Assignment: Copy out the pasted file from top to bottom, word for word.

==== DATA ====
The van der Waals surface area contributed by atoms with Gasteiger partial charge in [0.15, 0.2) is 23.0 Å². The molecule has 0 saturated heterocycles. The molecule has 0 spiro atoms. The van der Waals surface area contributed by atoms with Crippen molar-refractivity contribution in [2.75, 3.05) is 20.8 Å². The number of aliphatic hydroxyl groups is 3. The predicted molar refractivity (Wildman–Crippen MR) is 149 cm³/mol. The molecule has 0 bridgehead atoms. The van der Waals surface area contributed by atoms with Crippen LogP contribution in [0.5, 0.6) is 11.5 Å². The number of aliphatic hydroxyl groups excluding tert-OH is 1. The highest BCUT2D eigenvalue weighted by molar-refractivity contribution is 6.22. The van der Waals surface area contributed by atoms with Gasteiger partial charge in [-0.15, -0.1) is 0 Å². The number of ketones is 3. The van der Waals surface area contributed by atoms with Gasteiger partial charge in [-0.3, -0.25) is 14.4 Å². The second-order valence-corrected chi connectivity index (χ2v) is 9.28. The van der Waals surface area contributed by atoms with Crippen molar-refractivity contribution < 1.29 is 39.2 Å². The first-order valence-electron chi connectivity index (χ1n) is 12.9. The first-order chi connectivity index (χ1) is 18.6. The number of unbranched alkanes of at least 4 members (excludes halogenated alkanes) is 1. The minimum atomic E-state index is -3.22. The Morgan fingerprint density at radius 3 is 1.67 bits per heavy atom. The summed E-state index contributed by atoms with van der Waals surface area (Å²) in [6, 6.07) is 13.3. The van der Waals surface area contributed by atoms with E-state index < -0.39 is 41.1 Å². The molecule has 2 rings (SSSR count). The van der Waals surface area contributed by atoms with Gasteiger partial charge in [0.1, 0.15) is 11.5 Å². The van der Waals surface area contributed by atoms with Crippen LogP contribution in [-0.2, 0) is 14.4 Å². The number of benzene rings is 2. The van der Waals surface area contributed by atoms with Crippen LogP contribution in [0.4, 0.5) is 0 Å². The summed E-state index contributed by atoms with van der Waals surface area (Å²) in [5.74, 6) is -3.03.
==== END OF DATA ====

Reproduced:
The van der Waals surface area contributed by atoms with Gasteiger partial charge in [0.15, 0.2) is 23.0 Å². The molecule has 0 saturated heterocycles. The molecule has 0 spiro atoms. The van der Waals surface area contributed by atoms with Crippen molar-refractivity contribution in [2.75, 3.05) is 20.8 Å². The number of aliphatic hydroxyl groups is 3. The predicted molar refractivity (Wildman–Crippen MR) is 149 cm³/mol. The molecule has 0 bridgehead atoms. The van der Waals surface area contributed by atoms with Crippen LogP contribution in [0.5, 0.6) is 11.5 Å². The number of aliphatic hydroxyl groups excluding tert-OH is 1. The highest BCUT2D eigenvalue weighted by molar-refractivity contribution is 6.22. The van der Waals surface area contributed by atoms with Gasteiger partial charge in [-0.15, -0.1) is 0 Å². The number of ketones is 3. The van der Waals surface area contributed by atoms with Gasteiger partial charge in [-0.3, -0.25) is 14.4 Å². The second-order valence-corrected chi connectivity index (χ2v) is 9.28. The van der Waals surface area contributed by atoms with Crippen molar-refractivity contribution < 1.29 is 39.2 Å². The first-order valence-electron chi connectivity index (χ1n) is 12.9. The first-order chi connectivity index (χ1) is 18.6. The number of unbranched alkanes of at least 4 members (excludes halogenated alkanes) is 1. The minimum atomic E-state index is -3.22. The Morgan fingerprint density at radius 3 is 1.67 bits per heavy atom. The summed E-state index contributed by atoms with van der Waals surface area (Å²) in [6, 6.07) is 13.3. The van der Waals surface area contributed by atoms with E-state index < -0.39 is 41.1 Å². The molecule has 2 rings (SSSR count). The van der Waals surface area contributed by atoms with Gasteiger partial charge in [0.1, 0.15) is 11.5 Å². The van der Waals surface area contributed by atoms with Crippen LogP contribution in [-0.2, 0) is 14.4 Å². The number of benzene rings is 2. The van der Waals surface area contributed by atoms with Crippen LogP contribution in [0.4, 0.5) is 0 Å². The summed E-state index contributed by atoms with van der Waals surface area (Å²) in [5.74, 6) is -3.03.